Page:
Everyone has a type. Maybe it’s certain personality trait or maybe it’s having bright blue eyes. In Nocturne there is no preference on either part- just two fates mysteriously intertwined by their unfortunate night habits.
Nocturne introduces us to a middle-aged insomniac named Cindy (Mary Krohnert) with close ups of her perceiving, wide but tired blue eyes and the sound of her pencil scratching the surface of her notepad. Hunching over her desk she sketches a flower and looks up into her coworker Armen’s (Knickoy Robinson) cubicle to see an origami version of the flower on his desk. Intrigued, she tries to get his attention with each advance ignored. A lack of interest? Maybe she just isn’t his type. You then notice Armen’s face is void of any awareness on his surroundings.
Cindy’s infatuation borders obsession as she follows Armen; watching him mindlessly stroll the streets, urinate in strange alleyways and indulge in excessive eating. Armen is a sleepwalker and our sleepless heroine is smitten. There is an undeniable urge to want the pair to make an appearance in every scene. The lead male had an almost impossible task in helping create the chemistry between the two and pulled it off effortlessly.
The pair doesn’t speak often. Similar to silent films, the majority of the mood was conveyed through the brilliant choice of music. For me, creating atmosphere is one of the most crucial parts of captivating an audience. The selection of whimsical flute and piano melodies manipulated each scene to keep me devoted to Cindy’s larger than life problems.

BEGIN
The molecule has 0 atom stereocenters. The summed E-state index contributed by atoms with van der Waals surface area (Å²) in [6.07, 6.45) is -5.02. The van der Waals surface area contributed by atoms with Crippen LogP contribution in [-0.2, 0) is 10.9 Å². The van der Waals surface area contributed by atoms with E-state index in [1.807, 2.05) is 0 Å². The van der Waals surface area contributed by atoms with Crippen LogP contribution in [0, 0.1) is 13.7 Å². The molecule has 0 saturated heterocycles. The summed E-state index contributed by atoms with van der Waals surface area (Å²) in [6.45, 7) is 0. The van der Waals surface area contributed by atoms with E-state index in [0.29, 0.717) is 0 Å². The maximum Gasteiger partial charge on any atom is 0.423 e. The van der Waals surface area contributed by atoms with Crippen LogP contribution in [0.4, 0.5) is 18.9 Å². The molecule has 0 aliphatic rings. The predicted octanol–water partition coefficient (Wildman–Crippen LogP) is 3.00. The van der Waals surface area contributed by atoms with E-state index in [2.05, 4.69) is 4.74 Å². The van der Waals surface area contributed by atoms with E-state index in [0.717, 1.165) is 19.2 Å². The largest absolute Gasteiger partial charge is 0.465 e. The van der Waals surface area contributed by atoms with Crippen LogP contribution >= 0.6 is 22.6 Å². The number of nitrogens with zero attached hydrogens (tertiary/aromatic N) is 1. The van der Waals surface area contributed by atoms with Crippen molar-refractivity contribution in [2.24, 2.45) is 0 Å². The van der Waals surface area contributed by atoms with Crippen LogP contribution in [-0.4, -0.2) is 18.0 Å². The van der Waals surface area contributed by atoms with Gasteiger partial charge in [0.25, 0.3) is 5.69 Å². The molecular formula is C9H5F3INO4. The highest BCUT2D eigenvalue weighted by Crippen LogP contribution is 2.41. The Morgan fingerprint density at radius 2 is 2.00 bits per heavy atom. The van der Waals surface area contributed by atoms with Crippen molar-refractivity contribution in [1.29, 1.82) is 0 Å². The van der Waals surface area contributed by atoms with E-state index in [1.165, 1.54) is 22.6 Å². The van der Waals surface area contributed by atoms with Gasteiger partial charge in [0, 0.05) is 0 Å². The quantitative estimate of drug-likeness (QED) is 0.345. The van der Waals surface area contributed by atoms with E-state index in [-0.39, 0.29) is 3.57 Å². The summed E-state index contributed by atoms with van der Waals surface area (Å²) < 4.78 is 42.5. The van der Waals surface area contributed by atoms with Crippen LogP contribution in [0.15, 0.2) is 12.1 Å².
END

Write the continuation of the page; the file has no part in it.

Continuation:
Dialogue plays such a huge role in the direction the film is headed and in character development but in Nocturne you hardly notice the absence of dialogue until Armen wakes up and goes “Who the hell are you?” That’s how impeccably put together the film is. Portraying each smile, frown and furrowed brow effortlessly, the lead actress truly made the film a pleasure to watch. You fall more in love with her with every moment and shake your head at Armen for being asleep during her charming performance.
Another element to note is the use of black and white illustrations to give insight into Cindy’s luckless past. These short scenes were telling, impactful and wonderfully drawn. They give us a little break from the obscure fairy-tale turned crime drama and hypnotize us with a down-the-rabbit-hole trip to Cindy’s childhood.
When Nocturne began with “Once upon a time…” I was expecting a fairy tale completely different than the one I got. This film was dark, captivating and imaginative.
Nocturne will be playing at The Royal Theatre March 28 at 6 p.m.
Tickets can be purchased here!
Watch the trailer for Nocturne below